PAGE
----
“Young man, Kaptaan Bentley Sahib was a good man with a lovely wife and an angelic daughter. He was a trusted soldier in the British colonial army and was posted here. They used to live in the last house on this row,” the lady gestures at the ramshackle dwelling in a clearing ahead, bordering the cemetery wall. “During the Great war of 1940, he was sent to fight for his native country. He was martyred there…god bless his soul! But those were disturbed times and news of his death never reached his family. The mother and daughter kept waiting for him to return. Poverty, ill-health and sadness took their toll and after a few months they both passed away – impoverished, hungry, and all alone in a foreign land. They lie buried in this graveyard behind.” The matron stops here and sighs deeply, as if in respect. “I heard about them from my father who was a sepoy in the military when the sahibs lived here.”

My head is reeling. I mumble a few incoherent words and stagger out of the place in a trance. Everything seems to fall in place now. I now understand why nobody paid any attention to her – she was visible only to me!

I pluck a few wildflowers from the bushes and drag my leaden feet towards the cemetery. The breeze suddenly feels frigid. The sun has crept behind grim, ominous clouds as I carefully weave my way through the granite gravestones in eerie hues of grey, white and black. Signs of neglect are evident all around. Numerous plaques lie covered in dust – at times, leaning towards each other like old friends, burying numerous secrets in their bosom. After walking around aimlessly for a while, I stop dead in my tracks. An ancient headstone, large enough to preserve two coffins underneath, stand slightly tilted on a half-broken sepulchre. As I mechanically gravitate towards it, my eyes spot the names engraved on it.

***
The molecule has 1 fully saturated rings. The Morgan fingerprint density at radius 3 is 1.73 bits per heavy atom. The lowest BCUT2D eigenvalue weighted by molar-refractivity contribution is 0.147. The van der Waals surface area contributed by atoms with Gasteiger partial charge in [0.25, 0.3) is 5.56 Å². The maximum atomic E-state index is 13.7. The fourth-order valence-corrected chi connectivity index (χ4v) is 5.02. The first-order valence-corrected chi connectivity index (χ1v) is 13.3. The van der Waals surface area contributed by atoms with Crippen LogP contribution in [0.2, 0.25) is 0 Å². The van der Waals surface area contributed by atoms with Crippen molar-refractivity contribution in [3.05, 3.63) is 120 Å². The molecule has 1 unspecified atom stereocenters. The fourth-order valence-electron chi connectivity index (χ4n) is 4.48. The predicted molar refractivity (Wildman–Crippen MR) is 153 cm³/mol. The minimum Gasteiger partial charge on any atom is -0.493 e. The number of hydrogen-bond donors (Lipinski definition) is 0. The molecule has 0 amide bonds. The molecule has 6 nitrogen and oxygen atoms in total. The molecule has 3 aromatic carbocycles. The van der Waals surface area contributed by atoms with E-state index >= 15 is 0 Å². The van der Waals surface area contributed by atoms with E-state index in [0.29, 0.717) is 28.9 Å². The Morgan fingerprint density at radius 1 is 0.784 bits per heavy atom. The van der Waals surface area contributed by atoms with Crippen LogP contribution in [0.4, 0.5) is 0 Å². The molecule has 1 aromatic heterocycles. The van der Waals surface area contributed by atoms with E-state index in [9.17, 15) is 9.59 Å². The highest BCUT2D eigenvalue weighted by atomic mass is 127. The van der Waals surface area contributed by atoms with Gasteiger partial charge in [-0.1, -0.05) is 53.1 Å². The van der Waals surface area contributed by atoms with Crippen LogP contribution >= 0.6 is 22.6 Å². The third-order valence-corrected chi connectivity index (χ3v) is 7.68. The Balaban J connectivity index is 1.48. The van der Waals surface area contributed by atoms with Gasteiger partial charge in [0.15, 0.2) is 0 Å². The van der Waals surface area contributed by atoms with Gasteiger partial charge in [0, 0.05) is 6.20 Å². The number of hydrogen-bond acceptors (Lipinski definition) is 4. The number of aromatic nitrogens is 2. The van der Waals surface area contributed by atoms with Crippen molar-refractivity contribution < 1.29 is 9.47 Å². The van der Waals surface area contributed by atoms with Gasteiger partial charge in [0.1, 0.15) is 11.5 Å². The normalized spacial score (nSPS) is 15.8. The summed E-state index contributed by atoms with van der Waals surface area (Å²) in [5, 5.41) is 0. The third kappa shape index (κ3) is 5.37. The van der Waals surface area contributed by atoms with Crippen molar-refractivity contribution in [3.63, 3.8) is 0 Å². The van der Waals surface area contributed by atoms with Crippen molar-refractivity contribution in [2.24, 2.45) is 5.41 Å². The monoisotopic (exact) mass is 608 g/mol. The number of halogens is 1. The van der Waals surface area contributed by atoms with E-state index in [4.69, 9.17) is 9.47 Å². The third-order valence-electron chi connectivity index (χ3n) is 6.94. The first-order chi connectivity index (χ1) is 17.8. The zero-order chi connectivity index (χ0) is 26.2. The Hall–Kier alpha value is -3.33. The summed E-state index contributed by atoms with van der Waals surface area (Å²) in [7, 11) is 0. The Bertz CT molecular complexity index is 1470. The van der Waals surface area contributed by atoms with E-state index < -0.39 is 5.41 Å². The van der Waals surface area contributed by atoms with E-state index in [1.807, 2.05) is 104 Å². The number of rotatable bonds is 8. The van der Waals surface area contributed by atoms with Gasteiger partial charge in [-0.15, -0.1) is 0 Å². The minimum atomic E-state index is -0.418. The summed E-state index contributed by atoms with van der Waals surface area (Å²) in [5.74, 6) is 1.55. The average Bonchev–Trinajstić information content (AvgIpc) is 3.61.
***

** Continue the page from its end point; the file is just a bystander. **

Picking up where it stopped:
Dorothy Bentley

Clara Bentley

(Family of Captain Wendell Bentley)


I kneel down and place the flowers I’m carrying – an inadequate but heartfelt homage to the brave soldier and his loving family. Clara’s ebullient face dances before my eyes and the latter mist involuntarily. After a few minutes, I rise. As I turn to leave, I spy something familiar. It’s a tattered, familiar piece of red cloth caught amongst the bushes. On a twig below, fluttering in the breeze, hangs a threadbare yellow hairband. I stare at them for a few moments and then leave.

Did Clara reach out to me from the other side just to have her favourite sandwich? Or was it to cure me of my writer’s block? Or perhaps she was seeking a respite from this undeserved anonymity and oblivion?

I shall never know. My mind is a like a giant cesspool of questions and thoughts, none of which will ever find closure. All I understand is that, I’ve experienced a hitherto unfamiliar sense of tenderness and protectiveness for this child.

I return to my hotel and start working on my novel. I retain only the initial sentences and scrap the rest. The laptop types at a furious pace – Clara’s story finds a voice through my words.

Image: Urmi Chakravorty